Severe thunderstorms can draw plumes of cirrus clouds into the stratosphere, an indication that twisters, big hail, or harmful winds might be coming quickly.
After a group of twisters emerged from a squall line on June 20, 2021, and one touched down in the Chicago residential area of Naperville, the results on the ground were apparent. The EF-3 twister had 140-mile-per-hour (225 kph) winds that fell countless trees, hurt 11 individuals, and cut electrical power to 10s of thousands. The twister harmed a minimum of 230 homes, consisting of one that collapsed.
From a satellite point of view, the characteristics of the storm system were more subtle, however they used a minimum of one early idea that the squall line had a likelihood of discharging harmful weather condition. The cloud temperature level information above, from the Advanced Baseline Imager (ABI) on the GOES-R satellite, was gathered about 45 minutes prior to the twister touched down. Warmer air is red and cooler air is blue.
“Notice the plumes of warm air downwind of updrafts—the cold overshooting cloud tops,” stated Kristopher Bedka of NASA’s Langley Research Center. “Those are what we call ‘above-anvil cirrus plumes’ (AACPs)—cirrus clouds that were injected into the stratosphere.”
Most thunderstorms can mature to the tropopause, the limit in between the troposphere and the stratosphere. When strong storms reach the tropopause, their tops flatten out, providing an anvil-like look. Above-anvil cirrus plumes type when particularly extreme updrafts pierce the tropopause and air flow draws cirrus cloud tops into the stratosphere. Cirrus plumes are generally warmer than underlying anvil clouds since the air in the stratosphere increases with elevation.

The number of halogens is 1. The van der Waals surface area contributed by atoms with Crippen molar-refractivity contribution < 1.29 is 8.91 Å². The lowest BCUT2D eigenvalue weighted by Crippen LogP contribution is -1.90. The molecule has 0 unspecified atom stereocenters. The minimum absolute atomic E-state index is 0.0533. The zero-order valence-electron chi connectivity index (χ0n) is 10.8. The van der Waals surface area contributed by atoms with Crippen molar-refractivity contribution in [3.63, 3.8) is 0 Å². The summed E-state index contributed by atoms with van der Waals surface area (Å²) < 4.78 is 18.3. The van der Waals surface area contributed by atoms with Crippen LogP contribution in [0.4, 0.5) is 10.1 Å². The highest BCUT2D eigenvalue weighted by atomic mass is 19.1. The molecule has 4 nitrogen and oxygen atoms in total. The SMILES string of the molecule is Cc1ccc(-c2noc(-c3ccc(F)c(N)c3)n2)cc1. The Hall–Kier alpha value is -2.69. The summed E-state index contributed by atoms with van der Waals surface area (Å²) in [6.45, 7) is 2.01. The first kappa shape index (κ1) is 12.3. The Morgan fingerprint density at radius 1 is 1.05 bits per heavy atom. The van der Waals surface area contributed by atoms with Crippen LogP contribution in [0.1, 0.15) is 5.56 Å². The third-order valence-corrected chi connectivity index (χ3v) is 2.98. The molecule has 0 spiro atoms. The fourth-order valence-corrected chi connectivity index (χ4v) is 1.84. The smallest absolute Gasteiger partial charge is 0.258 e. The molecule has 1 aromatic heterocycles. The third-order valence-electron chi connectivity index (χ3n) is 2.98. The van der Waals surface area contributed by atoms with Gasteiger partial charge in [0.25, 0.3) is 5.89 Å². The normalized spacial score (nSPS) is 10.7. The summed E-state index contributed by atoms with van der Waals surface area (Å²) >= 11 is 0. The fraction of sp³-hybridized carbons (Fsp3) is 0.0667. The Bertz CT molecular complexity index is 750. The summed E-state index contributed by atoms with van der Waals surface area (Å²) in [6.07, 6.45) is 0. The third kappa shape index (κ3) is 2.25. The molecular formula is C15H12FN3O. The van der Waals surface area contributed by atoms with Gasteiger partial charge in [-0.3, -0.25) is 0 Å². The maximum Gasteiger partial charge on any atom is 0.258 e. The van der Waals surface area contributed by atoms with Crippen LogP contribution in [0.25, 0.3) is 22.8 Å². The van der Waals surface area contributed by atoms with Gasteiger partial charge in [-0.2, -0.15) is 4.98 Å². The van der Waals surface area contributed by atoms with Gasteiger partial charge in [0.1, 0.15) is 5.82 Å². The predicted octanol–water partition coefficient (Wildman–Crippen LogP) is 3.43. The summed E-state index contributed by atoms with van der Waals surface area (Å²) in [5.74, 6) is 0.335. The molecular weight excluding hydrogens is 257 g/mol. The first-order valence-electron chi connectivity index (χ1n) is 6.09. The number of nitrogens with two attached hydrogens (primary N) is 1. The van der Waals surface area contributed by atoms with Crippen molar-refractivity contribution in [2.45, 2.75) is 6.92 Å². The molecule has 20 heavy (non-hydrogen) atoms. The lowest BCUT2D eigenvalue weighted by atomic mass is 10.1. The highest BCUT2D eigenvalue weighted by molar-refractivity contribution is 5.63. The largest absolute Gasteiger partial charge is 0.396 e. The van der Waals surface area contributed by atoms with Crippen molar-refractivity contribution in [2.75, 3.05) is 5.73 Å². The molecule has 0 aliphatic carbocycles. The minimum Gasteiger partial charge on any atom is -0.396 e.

“Detecting an AACP isn’t a guarantee that you’ll get a tornado or other severe weather like we saw with the Naperville event, but our analysis of more than 400 of these events observed by either GOES-14 or GOES-16 showed about three-quarters of the time these cirrus plumes appeared 10 minutes or more before the most severe weather hits,” stated Bedka. “Cirrus plumes routinely occur atop the world’s most intense storms, and tracking them can provide valuable lead time that saves lives and property.”
NASA Earth Observatory images by Joshua Stevens, utilizing GOES 16 images thanks to NOAA and the National Environmental Satellite, Data, and Information Service (NESDIS).